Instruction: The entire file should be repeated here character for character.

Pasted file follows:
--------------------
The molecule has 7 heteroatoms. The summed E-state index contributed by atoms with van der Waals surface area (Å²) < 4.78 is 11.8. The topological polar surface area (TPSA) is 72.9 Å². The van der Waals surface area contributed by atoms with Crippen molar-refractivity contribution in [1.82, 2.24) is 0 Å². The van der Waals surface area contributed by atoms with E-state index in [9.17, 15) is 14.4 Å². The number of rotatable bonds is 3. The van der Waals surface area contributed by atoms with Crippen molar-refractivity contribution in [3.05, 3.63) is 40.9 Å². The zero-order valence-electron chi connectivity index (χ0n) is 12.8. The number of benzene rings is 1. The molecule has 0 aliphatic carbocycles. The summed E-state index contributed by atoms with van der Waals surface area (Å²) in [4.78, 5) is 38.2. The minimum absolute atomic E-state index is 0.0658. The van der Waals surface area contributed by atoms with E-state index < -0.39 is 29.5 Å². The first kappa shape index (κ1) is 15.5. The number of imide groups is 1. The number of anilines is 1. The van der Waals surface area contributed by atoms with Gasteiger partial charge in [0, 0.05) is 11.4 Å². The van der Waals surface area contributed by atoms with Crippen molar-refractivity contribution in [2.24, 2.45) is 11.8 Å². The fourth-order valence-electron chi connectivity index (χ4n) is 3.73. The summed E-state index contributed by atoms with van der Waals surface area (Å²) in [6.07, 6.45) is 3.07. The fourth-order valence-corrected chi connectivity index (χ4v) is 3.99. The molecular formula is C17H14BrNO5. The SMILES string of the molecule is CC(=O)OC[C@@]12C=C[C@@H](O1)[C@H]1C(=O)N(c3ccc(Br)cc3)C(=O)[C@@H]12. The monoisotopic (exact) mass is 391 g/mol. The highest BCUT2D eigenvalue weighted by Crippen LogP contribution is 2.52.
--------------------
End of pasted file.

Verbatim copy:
The molecule has 7 heteroatoms. The summed E-state index contributed by atoms with van der Waals surface area (Å²) < 4.78 is 11.8. The topological polar surface area (TPSA) is 72.9 Å². The van der Waals surface area contributed by atoms with Crippen molar-refractivity contribution in [1.82, 2.24) is 0 Å². The van der Waals surface area contributed by atoms with E-state index in [9.17, 15) is 14.4 Å². The number of rotatable bonds is 3. The van der Waals surface area contributed by atoms with Crippen molar-refractivity contribution in [3.05, 3.63) is 40.9 Å². The zero-order valence-electron chi connectivity index (χ0n) is 12.8. The number of benzene rings is 1. The molecule has 0 aliphatic carbocycles. The summed E-state index contributed by atoms with van der Waals surface area (Å²) in [4.78, 5) is 38.2. The minimum absolute atomic E-state index is 0.0658. The van der Waals surface area contributed by atoms with E-state index < -0.39 is 29.5 Å². The first kappa shape index (κ1) is 15.5. The number of imide groups is 1. The number of anilines is 1. The van der Waals surface area contributed by atoms with Gasteiger partial charge in [0, 0.05) is 11.4 Å². The van der Waals surface area contributed by atoms with Crippen molar-refractivity contribution in [2.24, 2.45) is 11.8 Å². The fourth-order valence-electron chi connectivity index (χ4n) is 3.73. The summed E-state index contributed by atoms with van der Waals surface area (Å²) in [6.07, 6.45) is 3.07. The fourth-order valence-corrected chi connectivity index (χ4v) is 3.99. The molecular formula is C17H14BrNO5. The SMILES string of the molecule is CC(=O)OC[C@@]12C=C[C@@H](O1)[C@H]1C(=O)N(c3ccc(Br)cc3)C(=O)[C@@H]12. The monoisotopic (exact) mass is 391 g/mol. The highest BCUT2D eigenvalue weighted by Crippen LogP contribution is 2.52.